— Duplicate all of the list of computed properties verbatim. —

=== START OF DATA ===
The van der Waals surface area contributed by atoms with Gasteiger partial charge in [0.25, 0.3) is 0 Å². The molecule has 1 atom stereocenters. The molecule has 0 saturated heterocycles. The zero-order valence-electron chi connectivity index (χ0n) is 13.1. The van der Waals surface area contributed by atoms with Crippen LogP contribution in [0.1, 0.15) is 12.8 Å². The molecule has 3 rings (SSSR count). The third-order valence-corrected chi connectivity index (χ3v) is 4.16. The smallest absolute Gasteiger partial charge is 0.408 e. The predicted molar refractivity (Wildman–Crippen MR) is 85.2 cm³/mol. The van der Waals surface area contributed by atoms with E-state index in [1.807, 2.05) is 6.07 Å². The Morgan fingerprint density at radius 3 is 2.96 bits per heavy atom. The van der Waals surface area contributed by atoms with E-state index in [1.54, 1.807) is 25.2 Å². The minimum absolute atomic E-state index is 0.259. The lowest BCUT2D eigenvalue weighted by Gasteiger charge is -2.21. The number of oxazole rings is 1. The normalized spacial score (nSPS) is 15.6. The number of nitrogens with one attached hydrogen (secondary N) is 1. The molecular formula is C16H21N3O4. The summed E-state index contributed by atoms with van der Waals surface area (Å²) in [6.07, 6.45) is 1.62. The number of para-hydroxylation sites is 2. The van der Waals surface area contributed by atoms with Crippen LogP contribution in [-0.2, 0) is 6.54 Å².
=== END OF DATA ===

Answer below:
The van der Waals surface area contributed by atoms with Gasteiger partial charge in [0.25, 0.3) is 0 Å². The molecule has 1 atom stereocenters. The molecule has 0 saturated heterocycles. The zero-order valence-electron chi connectivity index (χ0n) is 13.1. The van der Waals surface area contributed by atoms with Crippen LogP contribution in [0.1, 0.15) is 12.8 Å². The molecule has 3 rings (SSSR count). The third-order valence-corrected chi connectivity index (χ3v) is 4.16. The smallest absolute Gasteiger partial charge is 0.408 e. The predicted molar refractivity (Wildman–Crippen MR) is 85.2 cm³/mol. The van der Waals surface area contributed by atoms with E-state index in [1.807, 2.05) is 6.07 Å². The Morgan fingerprint density at radius 3 is 2.96 bits per heavy atom. The van der Waals surface area contributed by atoms with E-state index in [1.54, 1.807) is 25.2 Å². The minimum absolute atomic E-state index is 0.259. The lowest BCUT2D eigenvalue weighted by Gasteiger charge is -2.21. The number of oxazole rings is 1. The normalized spacial score (nSPS) is 15.6. The number of nitrogens with one attached hydrogen (secondary N) is 1. The molecular formula is C16H21N3O4. The summed E-state index contributed by atoms with van der Waals surface area (Å²) in [6.07, 6.45) is 1.62. The number of para-hydroxylation sites is 2. The van der Waals surface area contributed by atoms with Crippen LogP contribution in [-0.2, 0) is 6.54 Å².